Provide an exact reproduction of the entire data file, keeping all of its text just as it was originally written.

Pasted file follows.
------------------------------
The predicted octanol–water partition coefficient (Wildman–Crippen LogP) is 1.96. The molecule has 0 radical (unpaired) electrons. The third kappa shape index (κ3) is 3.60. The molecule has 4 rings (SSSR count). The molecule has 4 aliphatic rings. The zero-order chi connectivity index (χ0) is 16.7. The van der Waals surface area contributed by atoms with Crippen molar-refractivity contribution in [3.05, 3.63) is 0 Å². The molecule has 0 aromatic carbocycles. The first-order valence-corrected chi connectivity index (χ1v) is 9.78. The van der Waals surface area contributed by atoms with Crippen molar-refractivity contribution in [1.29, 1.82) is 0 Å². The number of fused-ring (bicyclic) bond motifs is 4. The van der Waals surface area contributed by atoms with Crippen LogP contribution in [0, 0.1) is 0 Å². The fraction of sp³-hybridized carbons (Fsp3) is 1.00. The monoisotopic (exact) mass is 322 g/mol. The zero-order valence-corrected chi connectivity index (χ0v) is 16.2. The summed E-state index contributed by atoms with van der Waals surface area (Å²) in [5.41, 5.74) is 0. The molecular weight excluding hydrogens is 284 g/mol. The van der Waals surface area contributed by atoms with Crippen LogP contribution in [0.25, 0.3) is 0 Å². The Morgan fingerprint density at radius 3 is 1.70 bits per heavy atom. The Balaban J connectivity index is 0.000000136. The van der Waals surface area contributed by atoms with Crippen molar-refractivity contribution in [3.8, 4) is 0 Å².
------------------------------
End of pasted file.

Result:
The predicted octanol–water partition coefficient (Wildman–Crippen LogP) is 1.96. The molecule has 0 radical (unpaired) electrons. The third kappa shape index (κ3) is 3.60. The molecule has 4 rings (SSSR count). The molecule has 4 aliphatic rings. The zero-order chi connectivity index (χ0) is 16.7. The van der Waals surface area contributed by atoms with Crippen molar-refractivity contribution in [3.05, 3.63) is 0 Å². The molecule has 0 aromatic carbocycles. The first-order valence-corrected chi connectivity index (χ1v) is 9.78. The van der Waals surface area contributed by atoms with Crippen molar-refractivity contribution in [1.29, 1.82) is 0 Å². The number of fused-ring (bicyclic) bond motifs is 4. The van der Waals surface area contributed by atoms with Crippen LogP contribution in [0, 0.1) is 0 Å². The fraction of sp³-hybridized carbons (Fsp3) is 1.00. The monoisotopic (exact) mass is 322 g/mol. The zero-order valence-corrected chi connectivity index (χ0v) is 16.2. The summed E-state index contributed by atoms with van der Waals surface area (Å²) in [5.41, 5.74) is 0. The molecular weight excluding hydrogens is 284 g/mol. The van der Waals surface area contributed by atoms with Crippen LogP contribution in [0.25, 0.3) is 0 Å². The Morgan fingerprint density at radius 3 is 1.70 bits per heavy atom. The Balaban J connectivity index is 0.000000136. The van der Waals surface area contributed by atoms with Crippen molar-refractivity contribution in [3.8, 4) is 0 Å².